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  • Letter To Neighbour

    Hi everybody.



    I have penned a letter to my nfh and would welcome anybodies advise on it.
    Wally,



    I do not like you, nor do you like me. I write this letter to try to resolve an issue that will cause a lot of problems to us both in the future.



    We have not spoken for some two years now and I know that any type of one on one would result in an uncomfortable situation for us both.



    You have planted a lot of large trees on our boundary, very close to my house. I am concerned that these trees will cause a lot of damage to my property for which you will be held liable.



    At this moment parliament is passing a new law called the high hedges law. This law resticks tree owners from planting hedges above a certain height .The trees you have planted can grow to 80 foot. Under the new laws I will be within my rights to call in the local authorities to examine your trees and force you to cut them back to a reasonable height.



    I do not wish to exercise my right, nor do I wish to end up in a civil case that will cost us both dearly.



    We live out in the country, both of us with large grounds .We have plenty of space and there is no cause to needlessly up the anti any further than it already is.



    I urge you to reconsider what you have done and take these trees down. We are both rational people, all you have to do is come to my door and we can talk this though as reasonable, civilised people.



    Live and let live. Leave me alone and I assure you we can both get on with our lives without any further problems.



    Kevin[/b]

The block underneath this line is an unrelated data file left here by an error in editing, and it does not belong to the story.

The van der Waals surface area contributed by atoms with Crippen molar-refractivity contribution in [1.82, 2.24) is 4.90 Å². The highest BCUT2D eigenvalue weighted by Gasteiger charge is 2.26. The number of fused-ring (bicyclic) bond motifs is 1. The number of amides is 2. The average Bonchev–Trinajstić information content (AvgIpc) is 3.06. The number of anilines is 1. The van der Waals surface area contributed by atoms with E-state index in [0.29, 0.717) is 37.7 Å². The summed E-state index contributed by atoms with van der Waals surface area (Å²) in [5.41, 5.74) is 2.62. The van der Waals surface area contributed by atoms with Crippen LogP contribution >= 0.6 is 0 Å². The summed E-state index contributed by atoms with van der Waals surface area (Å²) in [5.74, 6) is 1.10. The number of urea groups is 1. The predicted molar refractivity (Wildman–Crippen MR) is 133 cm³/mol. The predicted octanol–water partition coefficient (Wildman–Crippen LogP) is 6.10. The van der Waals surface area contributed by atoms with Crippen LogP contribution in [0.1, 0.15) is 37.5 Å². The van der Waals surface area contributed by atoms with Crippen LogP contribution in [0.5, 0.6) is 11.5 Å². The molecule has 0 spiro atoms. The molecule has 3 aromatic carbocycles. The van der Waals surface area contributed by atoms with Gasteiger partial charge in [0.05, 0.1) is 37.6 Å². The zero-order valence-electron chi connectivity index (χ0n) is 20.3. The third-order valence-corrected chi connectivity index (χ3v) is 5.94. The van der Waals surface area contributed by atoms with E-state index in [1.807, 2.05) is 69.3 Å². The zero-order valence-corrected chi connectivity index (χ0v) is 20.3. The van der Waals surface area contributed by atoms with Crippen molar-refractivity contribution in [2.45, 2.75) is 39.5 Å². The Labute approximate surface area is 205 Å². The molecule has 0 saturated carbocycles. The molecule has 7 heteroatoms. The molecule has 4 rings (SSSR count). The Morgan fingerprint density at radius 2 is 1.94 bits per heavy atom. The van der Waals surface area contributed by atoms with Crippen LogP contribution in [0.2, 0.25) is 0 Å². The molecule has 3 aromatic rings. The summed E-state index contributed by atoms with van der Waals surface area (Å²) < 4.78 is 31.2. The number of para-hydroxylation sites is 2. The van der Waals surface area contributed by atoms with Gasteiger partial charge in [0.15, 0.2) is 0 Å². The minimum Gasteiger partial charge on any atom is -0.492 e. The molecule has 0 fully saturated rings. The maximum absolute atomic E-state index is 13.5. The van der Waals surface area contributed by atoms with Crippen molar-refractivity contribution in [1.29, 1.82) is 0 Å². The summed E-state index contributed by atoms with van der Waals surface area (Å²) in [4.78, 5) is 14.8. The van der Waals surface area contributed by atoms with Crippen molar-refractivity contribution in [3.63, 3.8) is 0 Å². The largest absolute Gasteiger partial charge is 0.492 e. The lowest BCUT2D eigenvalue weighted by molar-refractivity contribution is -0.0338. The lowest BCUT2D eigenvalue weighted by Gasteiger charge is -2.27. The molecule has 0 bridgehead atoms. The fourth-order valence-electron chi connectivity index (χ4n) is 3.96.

I really don't know about senting this off and would welcome anybodies input on this.



    Many thanks Kevin

  • #2
    Well, Kevin, if your NFH was a reasonable person I would say the letter might elicit a reasonable response. But from what you've told us about him I'm inclined to think that he will see it as another way to get at you.



    Perhaps if you didn't start by saying 'I don't like you...etc' because I think that would get his back up immediately. Otherwise I think it's a perfectly reasonable letter putting your point across and giving him the chance at a compromise. You've pointed out that he will be liable for any damage to your property so that should set him thinking. Although, as he's clearly demostrated in the past he's hardly a reasonable person.



    You tell him you do not wish to exercise your right, but perhaps you should add 'unless I am faced with no alternative.' That way you're covering yourself in case you change your mind.



    Hope that helps



    Misty
    "Almost anything you do will seem insignificant, but it is very important that you do it. You must be the change that you wish to see in the world." Gandhi

    Comment


    • #3